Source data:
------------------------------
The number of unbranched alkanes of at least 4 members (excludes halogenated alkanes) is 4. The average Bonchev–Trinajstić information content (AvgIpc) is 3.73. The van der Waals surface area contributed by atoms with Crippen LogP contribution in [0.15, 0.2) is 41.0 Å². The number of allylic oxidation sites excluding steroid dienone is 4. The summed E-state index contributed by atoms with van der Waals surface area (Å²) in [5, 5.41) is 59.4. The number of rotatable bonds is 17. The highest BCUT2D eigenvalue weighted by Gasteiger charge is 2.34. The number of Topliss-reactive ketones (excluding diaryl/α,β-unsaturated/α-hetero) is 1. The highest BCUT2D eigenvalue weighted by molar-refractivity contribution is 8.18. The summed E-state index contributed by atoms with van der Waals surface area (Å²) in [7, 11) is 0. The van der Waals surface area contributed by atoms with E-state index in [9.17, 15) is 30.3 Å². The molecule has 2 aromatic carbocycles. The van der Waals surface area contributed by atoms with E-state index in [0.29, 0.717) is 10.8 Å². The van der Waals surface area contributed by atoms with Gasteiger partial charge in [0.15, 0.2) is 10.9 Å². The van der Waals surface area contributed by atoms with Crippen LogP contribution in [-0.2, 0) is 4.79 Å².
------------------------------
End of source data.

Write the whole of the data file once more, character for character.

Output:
The number of unbranched alkanes of at least 4 members (excludes halogenated alkanes) is 4. The average Bonchev–Trinajstić information content (AvgIpc) is 3.73. The van der Waals surface area contributed by atoms with Crippen LogP contribution in [0.15, 0.2) is 41.0 Å². The number of allylic oxidation sites excluding steroid dienone is 4. The summed E-state index contributed by atoms with van der Waals surface area (Å²) in [5, 5.41) is 59.4. The number of rotatable bonds is 17. The highest BCUT2D eigenvalue weighted by Gasteiger charge is 2.34. The number of Topliss-reactive ketones (excluding diaryl/α,β-unsaturated/α-hetero) is 1. The highest BCUT2D eigenvalue weighted by molar-refractivity contribution is 8.18. The summed E-state index contributed by atoms with van der Waals surface area (Å²) in [7, 11) is 0. The van der Waals surface area contributed by atoms with E-state index in [9.17, 15) is 30.3 Å². The molecule has 2 aromatic carbocycles. The van der Waals surface area contributed by atoms with E-state index in [0.29, 0.717) is 10.8 Å². The van der Waals surface area contributed by atoms with Gasteiger partial charge in [0.15, 0.2) is 10.9 Å². The van der Waals surface area contributed by atoms with Crippen LogP contribution in [-0.2, 0) is 4.79 Å².